It has been three-and-a-half years since I moved to Bogota as a faculty member at University of los Andes. I remember that when I first started here, almost everybody said my ideas about fabricating microsystems and electronics for biochemical applications were sci-fi, and that there was little hope about their feasibility. Nowadays, we are a successful research team at the microelectronics research center (CMUA) called biomicrosystems, and one of the pioneer groups focused on innovation and entrepreneurship in Colombia.
Our research centers on microsystems, especially those related with microfluidics, along with the development of sensors and biosensors for food monitoring and environmental control. In this field, researchers and students from different backgrounds and expertise work together. It’s common to see engineers from electronics, mechanics, mechatronics, environmental, civil, computing, and beyond working with artists, designers, biologists and microbiologists, physicists, chemists and even anthropologists on any of our projects. Due to the diversity of the group, our strategy is to train each member of our team in one of three paths: Research, development, and industry/market application. The first path is for students and researchers who want to follow a straight scientific career, understanding that about 70% of their results will not solve the problem they are targeting. This path has high risk and is long term, but a high remuneration if the research is successfully translated. The second path, development of equipment and technology, is for those interested in solving inner needs of the group, such as coming up with new and specialized equipment, or discovering methods that ease the work of the people involved in the first path. This path has a medium risk and a middle-term development, but moderate remuneration. The third path is for those eager to bring our new developments and technology to the real world, via the industry or start up. These people aim to transfer inventions or technologies into an attractive product for the industry. It requires an understanding of the industrial sector and the ability to transform our inventions into something solid, tangible and sellable.
This three-path strategy has worked for our group, making it possible to do research and still offer a brochure of products and developments. But behind the scenes, there is a more powerful strategy, one involving know-how transfer. In our research line we have identified those things we know how to do, and we have transferred that knowledge to everyone in the group. Thus, if someone needs to use a certain technique, that technique is then taught to everyone, independent of their background, age, and time in the group. The only commitment after receiving the training is that you will then train others. In that sense, even I, the “boss,” may have to be supervised on certain techniques if I am not fully trained. This model helps us train young students in a short time, and allows them to create a positive impact in our research.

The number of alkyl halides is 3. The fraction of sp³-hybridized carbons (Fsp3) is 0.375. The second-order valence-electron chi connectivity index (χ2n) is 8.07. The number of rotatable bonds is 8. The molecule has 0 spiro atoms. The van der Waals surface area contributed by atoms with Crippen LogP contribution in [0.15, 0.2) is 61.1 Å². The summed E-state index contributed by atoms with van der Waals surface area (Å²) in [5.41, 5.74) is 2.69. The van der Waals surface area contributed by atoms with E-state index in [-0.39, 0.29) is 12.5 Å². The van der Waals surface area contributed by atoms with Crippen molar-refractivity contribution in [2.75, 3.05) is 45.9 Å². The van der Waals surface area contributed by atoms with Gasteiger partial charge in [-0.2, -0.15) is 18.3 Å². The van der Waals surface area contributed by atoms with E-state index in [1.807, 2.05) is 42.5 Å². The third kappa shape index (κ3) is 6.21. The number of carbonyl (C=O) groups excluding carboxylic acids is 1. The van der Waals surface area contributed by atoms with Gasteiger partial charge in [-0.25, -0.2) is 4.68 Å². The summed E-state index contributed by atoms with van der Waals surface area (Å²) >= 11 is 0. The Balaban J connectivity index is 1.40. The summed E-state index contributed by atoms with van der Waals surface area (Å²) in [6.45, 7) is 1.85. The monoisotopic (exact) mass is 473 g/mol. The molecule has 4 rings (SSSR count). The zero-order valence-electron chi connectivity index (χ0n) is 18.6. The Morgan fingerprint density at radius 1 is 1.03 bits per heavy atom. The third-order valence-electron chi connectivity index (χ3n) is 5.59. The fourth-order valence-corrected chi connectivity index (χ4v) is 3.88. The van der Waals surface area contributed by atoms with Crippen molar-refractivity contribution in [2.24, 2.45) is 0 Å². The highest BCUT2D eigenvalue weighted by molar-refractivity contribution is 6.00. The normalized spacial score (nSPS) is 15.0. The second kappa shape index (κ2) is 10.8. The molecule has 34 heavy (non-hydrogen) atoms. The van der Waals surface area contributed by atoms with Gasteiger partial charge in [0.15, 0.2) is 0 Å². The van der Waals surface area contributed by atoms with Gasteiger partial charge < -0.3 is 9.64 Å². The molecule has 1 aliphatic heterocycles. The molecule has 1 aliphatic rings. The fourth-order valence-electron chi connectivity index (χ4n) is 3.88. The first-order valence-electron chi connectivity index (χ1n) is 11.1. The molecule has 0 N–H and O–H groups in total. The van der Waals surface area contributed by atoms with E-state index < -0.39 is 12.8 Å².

Recently, Sara, a grad student in our development path, trained three 18-year-old undergrads in the use of her in-house microscope equipment and the fabrication of microfluidic channels. These students (guided by Sara), then produced artificial transparent muscle arteries for studying optimal mixing condition of blood and serum. The goal was to produce transparent artificial arteries, which medical researchers could use to explore properly injecting serum or a drug into the bloodstream and tracking the mixing pattern. Our three undergrads were trained in three months and were capable of fabricating and analyzing their results in about the same time. After six months of hard work, they submitted and presented their work at the Pan American Health Care Exchanges, an initiative originally initiated in cooperation with PAHO (Pan American Health Organization) and WHO (World Health Organization). These three students now have a place in our industry/market application path.
These results could not be better: three of our youngest students and future researchers presented their first work at an international conference at the age of 18, our in-house equipment is being used each day by more people, and we are producing a generation of students and researchers who think innovation is a path that anyone can follow in any field.